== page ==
Photo by and courtesy of NASA
|The crew of STS-120 talks about the mission shortly after landing at NASA's Kennedy Space Center on November 7, 2007.|
Space shuttle Discovery carried the crew and a new module called Harmony to the International Space Station on a 15-day flight.
More about the mission courtesy of NASA...
The crew of space shuttle Discovery left its mark on the International Space Station during two weeks in space that included adding a new piece, moving another and conducting an unprecedented spacewalk successfully.
"This is truly a triumphant moment for NASA," Scott Parazynski said. "I think we obtained the summit and then some."
"When I look back at our mission, it seems like we kind of hit a triple home run," Commander Pam Melroy said a few hours after landing Discovery at NASA's Kennedy Space Center on Nov. 7.
The seven astronauts connected a segment called Harmony that will serve as an attachment point for European and Japanese laboratory modules in the next several months. They also moved a tower of electricity producing solar arrays to the far end of the station's central truss.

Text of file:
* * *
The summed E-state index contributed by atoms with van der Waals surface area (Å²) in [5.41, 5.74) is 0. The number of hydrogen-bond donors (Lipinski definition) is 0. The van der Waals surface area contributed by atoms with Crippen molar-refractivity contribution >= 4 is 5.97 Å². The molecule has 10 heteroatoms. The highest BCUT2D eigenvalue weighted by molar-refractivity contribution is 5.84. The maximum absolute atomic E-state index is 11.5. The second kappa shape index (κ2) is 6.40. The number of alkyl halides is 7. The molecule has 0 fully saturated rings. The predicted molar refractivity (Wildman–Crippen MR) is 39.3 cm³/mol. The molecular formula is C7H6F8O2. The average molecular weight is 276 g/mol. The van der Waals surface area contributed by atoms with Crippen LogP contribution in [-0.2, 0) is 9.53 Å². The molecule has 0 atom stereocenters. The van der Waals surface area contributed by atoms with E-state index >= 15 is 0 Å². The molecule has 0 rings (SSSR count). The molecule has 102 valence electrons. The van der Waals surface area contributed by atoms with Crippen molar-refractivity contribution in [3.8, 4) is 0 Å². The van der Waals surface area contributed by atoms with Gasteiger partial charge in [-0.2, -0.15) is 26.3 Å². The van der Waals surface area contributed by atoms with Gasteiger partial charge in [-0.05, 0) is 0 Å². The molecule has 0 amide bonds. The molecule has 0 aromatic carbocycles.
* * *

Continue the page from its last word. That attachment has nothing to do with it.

The group noticed a tear in one of the blankets as the arrays unfurled, and it took a concerted effort in space and at NASA centers to plan a spacewalk to repair the damage.
"It was an amazing thing to watch a large organization like NASA pivot so easily" to tackle the problem, Melroy said.
Parazynski made the repairs during a spacewalk that called for him to be perched on the end of the long boom normally used to inspect shuttle tiles.
"I had more butterflies than I normally do before an EVA," Parazynski said. "It was just different than the prior spacewalks that I had done."
With the repairs completed, the crew was cleared to return to Earth a day later than scheduled, but confident they left the station and its three crew members in good shape for future additions.
"It really was a beautiful moment for NASA," Melroy said. "What you saw is who we are at NASA."
More Discovery Space Shuttle Mission Photos at NASA